“That would be amendable, but now, we should find your companions,” he offered. He presented his arm to her, and she accepted. “It seems that my godson has formed an attachment to you,” he said out of the blue.
“I believe he has, Sir,” she returned.
He stepped over a large rock, and took her arm to steady her. “You must realize his attachment is an alliance that is not fitting for either of you.”
Hermione stopped walking. “Sir?”
“Oh, do not mistake his intentions, I believe they are sincere, as I am sure yours are,” he said, continuing, “It is just, he is betrothed to another.” Hermione’s heart stopped beating in her chest at that statement. His words pierced her very soul. “So you see, Miss Granger, a further attachment would not be prudent.”
“He told me of no such attachment,” she said.
Snape faced her and said, “Nor would he, for he is in denial. It was his parents’ fondest wish, before they died, that he would marry a pureblood, so they signed a marriage contract with a Miss Penelope Clearwater. She is the daughter of a baronet, and my ward. She has been away at school.”
Hermione looked down at the ground. She knew Lord Malfoy would not deceive her, yet Mr. Snape seemed to speak the truth. “I say these things not to hurt you, my dear, but to spare you pain, and to let you know that much is expected of my godson and he must marry well. He must marry someone of his station, and a pureblood.”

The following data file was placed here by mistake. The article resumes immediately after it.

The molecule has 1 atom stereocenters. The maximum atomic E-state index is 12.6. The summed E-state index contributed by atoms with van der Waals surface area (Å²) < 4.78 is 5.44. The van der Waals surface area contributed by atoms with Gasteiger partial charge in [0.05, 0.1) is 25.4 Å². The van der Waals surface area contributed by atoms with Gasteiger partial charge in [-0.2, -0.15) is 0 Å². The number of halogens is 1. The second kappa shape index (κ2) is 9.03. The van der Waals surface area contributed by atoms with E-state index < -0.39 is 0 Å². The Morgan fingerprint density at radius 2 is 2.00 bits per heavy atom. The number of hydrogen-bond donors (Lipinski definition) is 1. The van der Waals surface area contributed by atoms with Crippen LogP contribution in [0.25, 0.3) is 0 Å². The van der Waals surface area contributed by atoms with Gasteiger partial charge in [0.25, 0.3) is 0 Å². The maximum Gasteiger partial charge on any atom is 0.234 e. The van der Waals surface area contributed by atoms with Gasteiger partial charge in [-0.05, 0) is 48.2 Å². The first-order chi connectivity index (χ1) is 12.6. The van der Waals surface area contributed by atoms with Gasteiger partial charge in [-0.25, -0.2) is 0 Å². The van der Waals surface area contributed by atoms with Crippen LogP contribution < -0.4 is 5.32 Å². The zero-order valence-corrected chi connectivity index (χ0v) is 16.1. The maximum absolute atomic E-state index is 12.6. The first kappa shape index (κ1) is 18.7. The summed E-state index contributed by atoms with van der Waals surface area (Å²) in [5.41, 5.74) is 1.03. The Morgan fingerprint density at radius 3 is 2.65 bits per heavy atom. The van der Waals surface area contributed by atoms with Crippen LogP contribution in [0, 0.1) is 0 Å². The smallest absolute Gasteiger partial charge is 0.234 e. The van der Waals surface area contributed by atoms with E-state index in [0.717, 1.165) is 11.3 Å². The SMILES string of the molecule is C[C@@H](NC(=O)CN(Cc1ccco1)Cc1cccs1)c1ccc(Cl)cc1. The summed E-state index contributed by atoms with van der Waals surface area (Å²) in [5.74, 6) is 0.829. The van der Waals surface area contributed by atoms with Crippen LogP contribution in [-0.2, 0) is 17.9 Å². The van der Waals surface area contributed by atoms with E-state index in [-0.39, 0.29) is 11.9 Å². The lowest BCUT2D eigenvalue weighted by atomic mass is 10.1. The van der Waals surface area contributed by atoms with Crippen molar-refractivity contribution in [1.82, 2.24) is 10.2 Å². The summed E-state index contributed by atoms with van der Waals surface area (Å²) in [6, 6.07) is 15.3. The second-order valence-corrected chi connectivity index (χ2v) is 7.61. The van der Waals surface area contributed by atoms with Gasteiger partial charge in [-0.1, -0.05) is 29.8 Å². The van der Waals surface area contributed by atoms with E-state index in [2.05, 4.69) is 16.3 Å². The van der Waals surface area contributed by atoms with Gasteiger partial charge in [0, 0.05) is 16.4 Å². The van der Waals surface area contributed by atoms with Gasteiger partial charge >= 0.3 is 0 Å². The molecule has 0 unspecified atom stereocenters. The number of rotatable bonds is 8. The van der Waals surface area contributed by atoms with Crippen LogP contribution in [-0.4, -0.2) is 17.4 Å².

Harry and Draco came running toward the pair at that moment. Hermione’s heart felt heavy and full. She ran to her cousin’s arms, not once looking at Lord Malfoy. “Take me home, cousin, take me home.”
Lord Malfoy walked up to her; saw her fresh tears, the scratch on her face, and her disheveled appearance. He reached for her, and touched her bare arm. She turned, placing her body behind her cousin. She held onto Harry’s sleeve and said, “Now cousin, take me home, please, I beg of you.” She would not even look at the face of the man who deceived her.
Harry nodded goodbye to both of the men, and took her in his arms and Disapparated away.
Malfoy turned to Snape and said, “Why is the lady so distressed?”
“Why indeed!” Snape snapped at the younger man. “How could you mislead her? You did not tell her of your intended, so I took the liberty!”
“NO!” Draco shouted.
“Yes! The marriage between you and my ward will take place, Draco! It was the wish of both sets of parents before they died. She will be visiting from her school next week, at which time you will host a party and announce your engagement.” Snape turned, his black robes billowing behind him, and he left Draco to his despair.
Draco sat down on a fallen log and felt his heart break in two. He loved Hermione. He did. He felt his heart belonged more to her than to him, and now she must hate him.
He held no emotions for Penelope Clearwater. He had only met the girl twice, and both times he found her to be a silly, vapid bore. He was under no obligation to fulfill a marriage contract that was signed by their parents when he was a child. Even wizarding law stated that contracts such as those are null and void when the parties involved died.